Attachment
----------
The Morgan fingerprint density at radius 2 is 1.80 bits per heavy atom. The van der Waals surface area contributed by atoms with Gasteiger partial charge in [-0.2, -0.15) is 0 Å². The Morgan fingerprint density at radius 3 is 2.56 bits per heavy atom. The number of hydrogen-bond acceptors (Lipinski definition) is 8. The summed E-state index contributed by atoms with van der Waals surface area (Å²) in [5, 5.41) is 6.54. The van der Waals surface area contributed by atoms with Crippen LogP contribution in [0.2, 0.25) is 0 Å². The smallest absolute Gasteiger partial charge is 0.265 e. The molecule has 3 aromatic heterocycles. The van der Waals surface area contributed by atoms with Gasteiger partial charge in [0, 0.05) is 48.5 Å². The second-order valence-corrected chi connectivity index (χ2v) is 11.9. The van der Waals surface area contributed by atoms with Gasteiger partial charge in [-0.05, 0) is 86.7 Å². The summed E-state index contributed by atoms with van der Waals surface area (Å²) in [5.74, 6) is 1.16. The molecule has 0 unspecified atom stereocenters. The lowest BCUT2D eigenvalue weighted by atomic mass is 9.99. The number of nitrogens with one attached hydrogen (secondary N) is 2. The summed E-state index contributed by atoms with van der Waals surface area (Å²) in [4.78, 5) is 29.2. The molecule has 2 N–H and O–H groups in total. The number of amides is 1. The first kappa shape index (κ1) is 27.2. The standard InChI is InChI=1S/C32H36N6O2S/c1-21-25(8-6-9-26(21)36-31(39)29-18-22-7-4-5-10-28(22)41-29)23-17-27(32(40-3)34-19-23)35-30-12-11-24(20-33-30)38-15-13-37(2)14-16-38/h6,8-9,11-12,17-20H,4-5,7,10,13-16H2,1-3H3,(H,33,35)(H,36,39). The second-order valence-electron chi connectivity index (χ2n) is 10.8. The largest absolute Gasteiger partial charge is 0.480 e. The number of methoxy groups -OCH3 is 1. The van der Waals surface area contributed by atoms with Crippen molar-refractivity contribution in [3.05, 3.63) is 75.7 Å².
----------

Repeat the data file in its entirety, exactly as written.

The Morgan fingerprint density at radius 2 is 1.80 bits per heavy atom. The van der Waals surface area contributed by atoms with Gasteiger partial charge in [-0.2, -0.15) is 0 Å². The Morgan fingerprint density at radius 3 is 2.56 bits per heavy atom. The number of hydrogen-bond acceptors (Lipinski definition) is 8. The summed E-state index contributed by atoms with van der Waals surface area (Å²) in [5, 5.41) is 6.54. The van der Waals surface area contributed by atoms with Crippen LogP contribution in [0.2, 0.25) is 0 Å². The smallest absolute Gasteiger partial charge is 0.265 e. The molecule has 3 aromatic heterocycles. The van der Waals surface area contributed by atoms with Gasteiger partial charge in [0, 0.05) is 48.5 Å². The second-order valence-corrected chi connectivity index (χ2v) is 11.9. The van der Waals surface area contributed by atoms with Gasteiger partial charge in [-0.05, 0) is 86.7 Å². The summed E-state index contributed by atoms with van der Waals surface area (Å²) in [5.74, 6) is 1.16. The molecule has 0 unspecified atom stereocenters. The lowest BCUT2D eigenvalue weighted by atomic mass is 9.99. The number of nitrogens with one attached hydrogen (secondary N) is 2. The summed E-state index contributed by atoms with van der Waals surface area (Å²) in [4.78, 5) is 29.2. The molecule has 2 N–H and O–H groups in total. The number of amides is 1. The first kappa shape index (κ1) is 27.2. The standard InChI is InChI=1S/C32H36N6O2S/c1-21-25(8-6-9-26(21)36-31(39)29-18-22-7-4-5-10-28(22)41-29)23-17-27(32(40-3)34-19-23)35-30-12-11-24(20-33-30)38-15-13-37(2)14-16-38/h6,8-9,11-12,17-20H,4-5,7,10,13-16H2,1-3H3,(H,33,35)(H,36,39). The second-order valence-electron chi connectivity index (χ2n) is 10.8. The largest absolute Gasteiger partial charge is 0.480 e. The number of methoxy groups -OCH3 is 1. The van der Waals surface area contributed by atoms with Crippen molar-refractivity contribution in [3.05, 3.63) is 75.7 Å².